There’s no stopping Cristiano Ronaldo. Well, at the moment.
For much of Thursday night against the Czech Republic in the quarterfinals of the European Championships, the suave Ronaldo cut a frustrated figure. He stared down a teammate when a pass had too much weight, looked up at the heavens when shooting wide and put up two fingers when he struck the woodwork for a second time – and for the second straight game.
But as he did against the Netherlands in last week’s finale in the Group of Death, Ronaldo ultimately had the final word, scoring the winner in the 79th minute following an accurate cross from midfielder Joao Moutinho. Portugal prevailed 1-0, and so Ronaldo’s misses against Denmark are fading from memory fast.
It was a textbook downward header that left busy Czech keeper Petr Cech with no chance. The luck finally deserted Cech, who was part of Chelsea’s improbable run to Champions League glory.
Earlier, Ronaldo effortlessly took down a pass, swiveled and beat Cech at the near side but not the post. Later, a stellar free kick struck the post again.
He was the man of the match, easily, and Portugal breathed a sigh of relief when he wasn’t booked. A yellow would have seen him ruled out of the semis.
No one could say Portugal didn’t deserve to advance.
After the plucky, well-organized Czechs held their own in the first 20 minutes, it was virtually one-way traffic. Nani joined Ronaldo in putting in another positive performance, and the Czechs had only one shot – not on target.
“I think we played very well,” Ronaldo told the BBC after the match. “We created many chances. We know it’s going to be difficult in the next game. We’re ready. The team is mature, and we’re ready for the fight.”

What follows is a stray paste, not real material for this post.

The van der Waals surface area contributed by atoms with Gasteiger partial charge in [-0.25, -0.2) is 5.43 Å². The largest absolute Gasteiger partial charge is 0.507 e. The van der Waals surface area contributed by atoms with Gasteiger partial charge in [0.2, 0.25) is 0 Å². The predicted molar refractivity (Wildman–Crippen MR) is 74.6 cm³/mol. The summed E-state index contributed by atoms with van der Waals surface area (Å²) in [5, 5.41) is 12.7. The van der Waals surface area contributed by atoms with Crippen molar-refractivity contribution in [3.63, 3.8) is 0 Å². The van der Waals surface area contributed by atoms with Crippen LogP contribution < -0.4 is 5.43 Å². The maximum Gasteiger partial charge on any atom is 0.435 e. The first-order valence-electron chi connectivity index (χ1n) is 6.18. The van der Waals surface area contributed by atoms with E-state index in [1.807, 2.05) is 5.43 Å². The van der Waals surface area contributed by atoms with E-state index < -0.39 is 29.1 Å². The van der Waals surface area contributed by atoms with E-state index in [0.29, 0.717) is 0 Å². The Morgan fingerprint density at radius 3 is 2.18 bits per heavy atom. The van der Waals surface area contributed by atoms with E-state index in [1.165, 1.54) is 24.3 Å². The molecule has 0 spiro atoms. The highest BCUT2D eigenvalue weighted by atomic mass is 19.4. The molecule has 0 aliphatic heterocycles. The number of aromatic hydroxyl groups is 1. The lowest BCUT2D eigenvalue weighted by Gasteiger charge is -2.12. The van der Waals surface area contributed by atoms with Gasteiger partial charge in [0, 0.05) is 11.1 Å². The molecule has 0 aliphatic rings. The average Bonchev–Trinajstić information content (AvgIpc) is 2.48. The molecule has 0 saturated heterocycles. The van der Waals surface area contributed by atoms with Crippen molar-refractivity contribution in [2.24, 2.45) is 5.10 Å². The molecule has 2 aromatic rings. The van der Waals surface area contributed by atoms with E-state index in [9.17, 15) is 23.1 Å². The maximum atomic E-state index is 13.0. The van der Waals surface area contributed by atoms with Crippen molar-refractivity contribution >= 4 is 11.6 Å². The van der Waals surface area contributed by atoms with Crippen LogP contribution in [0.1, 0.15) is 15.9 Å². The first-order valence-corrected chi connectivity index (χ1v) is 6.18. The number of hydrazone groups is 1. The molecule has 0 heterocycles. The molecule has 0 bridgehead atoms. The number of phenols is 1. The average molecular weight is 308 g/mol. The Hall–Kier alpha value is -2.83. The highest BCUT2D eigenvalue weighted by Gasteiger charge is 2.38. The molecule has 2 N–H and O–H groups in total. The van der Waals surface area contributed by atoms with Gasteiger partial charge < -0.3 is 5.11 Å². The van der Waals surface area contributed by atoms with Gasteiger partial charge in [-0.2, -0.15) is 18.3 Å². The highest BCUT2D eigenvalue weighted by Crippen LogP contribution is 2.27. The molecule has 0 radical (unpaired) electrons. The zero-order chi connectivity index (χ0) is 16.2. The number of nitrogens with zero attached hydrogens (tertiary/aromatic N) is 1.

THIRD STRIKE: It was tough luck for Portugal striker Helder Postiga when he went off injured in the first half with what seemed to be a hamstring injury. He could be sidelined for a while, which means Portugal manager Paulo Bento won’t be able to field the same lineup for the seventh straight competitive game.
But there were sure to be at least a few Portugal fans not too displeased, given Postiga’s struggles – away from home – in front of the goal. His strike against Denmark was followed by two misses versus the Netherlands.
In came Besiktas’ Hugo Almeida, and Almeida didn’t provide relief. Set up wonderfully by a Raul Meireles cross on the left, his free header in the 46th minute went over the bar. In the 65th minute, another header failed to hit the target.
Can Portugal continue to win without an effective striker?
Speaking of strikers, Czech manager Michal Bilek showed too much faith in aging forward Milan Baros. The Czechs, effectively, were playing with 10 men.
GEBRE SELASSIE SHACKLED: His great runs have made Czech right back Theodor Gebre Selassie one of the breakout performers of the tournament. He’ll be one of those, you suspect, who will move to a bigger club this summer.
But against Portugal he was always destined to stay back, mindful of having to cope with Ronaldo or Nani (as they switched wings early). It looked at times that, in fact, he was man-marking Ronaldo.
Selassie’s giveaway in a bad spot – at the edge of the Czech box – eventually led to a spectacular-looking Ronaldo bicycle kick that went wide in the first half, and Ronaldo beat him on the game’s only goal.
Selassie’s one promising moment going forward came in the 28th minute. In behind left back Fabio Coentrao, Selassie’s teasing cross was impressively cut out by Pepe.
Yes, sometimes the oft-reviled Pepe deserves credit.
THE CZECH MESSI: Midfielder Vaclav Pilar is dubbed the “Czech Messi.” It’s a little surprising that Ronaldo didn’t try to hack him down.
But seriously, Pilar, who scored two goals this tournament, lacked the consistency in his play. Some of that must be down to the Czechs’ focus on reducing spaces. Indeed, Pilar and the other two-goal man, Petr Jiracek, were up against it when Portugal took over.
Pilar did have one brilliant passage in the 60th minute, beating both right back Joao Pereira and Pepe before his cross let him down.
Portugal keeper Rui Patricio barely touched the ball.
That won’t be the case in the semis, when Spain likely surfaces in an all Iberian clash.